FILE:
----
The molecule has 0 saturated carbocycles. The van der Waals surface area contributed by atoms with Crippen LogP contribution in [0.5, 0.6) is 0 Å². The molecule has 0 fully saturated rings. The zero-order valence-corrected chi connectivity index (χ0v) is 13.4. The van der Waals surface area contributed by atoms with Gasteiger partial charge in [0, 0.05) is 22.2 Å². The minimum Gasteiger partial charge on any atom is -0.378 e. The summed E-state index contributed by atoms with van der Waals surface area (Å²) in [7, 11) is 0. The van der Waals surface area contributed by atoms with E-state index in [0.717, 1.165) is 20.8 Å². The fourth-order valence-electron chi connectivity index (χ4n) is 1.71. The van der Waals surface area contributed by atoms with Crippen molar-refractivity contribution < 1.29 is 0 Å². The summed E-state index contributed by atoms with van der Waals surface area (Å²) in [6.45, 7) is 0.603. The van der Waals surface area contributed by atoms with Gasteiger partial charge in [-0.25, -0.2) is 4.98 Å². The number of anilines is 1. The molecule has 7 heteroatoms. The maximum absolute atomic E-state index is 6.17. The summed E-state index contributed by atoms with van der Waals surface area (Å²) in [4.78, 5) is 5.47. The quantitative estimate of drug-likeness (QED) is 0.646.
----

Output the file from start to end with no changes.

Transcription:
The molecule has 0 saturated carbocycles. The van der Waals surface area contributed by atoms with Crippen LogP contribution in [0.5, 0.6) is 0 Å². The molecule has 0 fully saturated rings. The zero-order valence-corrected chi connectivity index (χ0v) is 13.4. The van der Waals surface area contributed by atoms with Gasteiger partial charge in [0, 0.05) is 22.2 Å². The minimum Gasteiger partial charge on any atom is -0.378 e. The summed E-state index contributed by atoms with van der Waals surface area (Å²) in [7, 11) is 0. The van der Waals surface area contributed by atoms with E-state index in [0.717, 1.165) is 20.8 Å². The fourth-order valence-electron chi connectivity index (χ4n) is 1.71. The van der Waals surface area contributed by atoms with Crippen molar-refractivity contribution < 1.29 is 0 Å². The summed E-state index contributed by atoms with van der Waals surface area (Å²) in [6.45, 7) is 0.603. The van der Waals surface area contributed by atoms with Gasteiger partial charge in [-0.25, -0.2) is 4.98 Å². The number of anilines is 1. The molecule has 7 heteroatoms. The maximum absolute atomic E-state index is 6.17. The summed E-state index contributed by atoms with van der Waals surface area (Å²) in [4.78, 5) is 5.47. The quantitative estimate of drug-likeness (QED) is 0.646.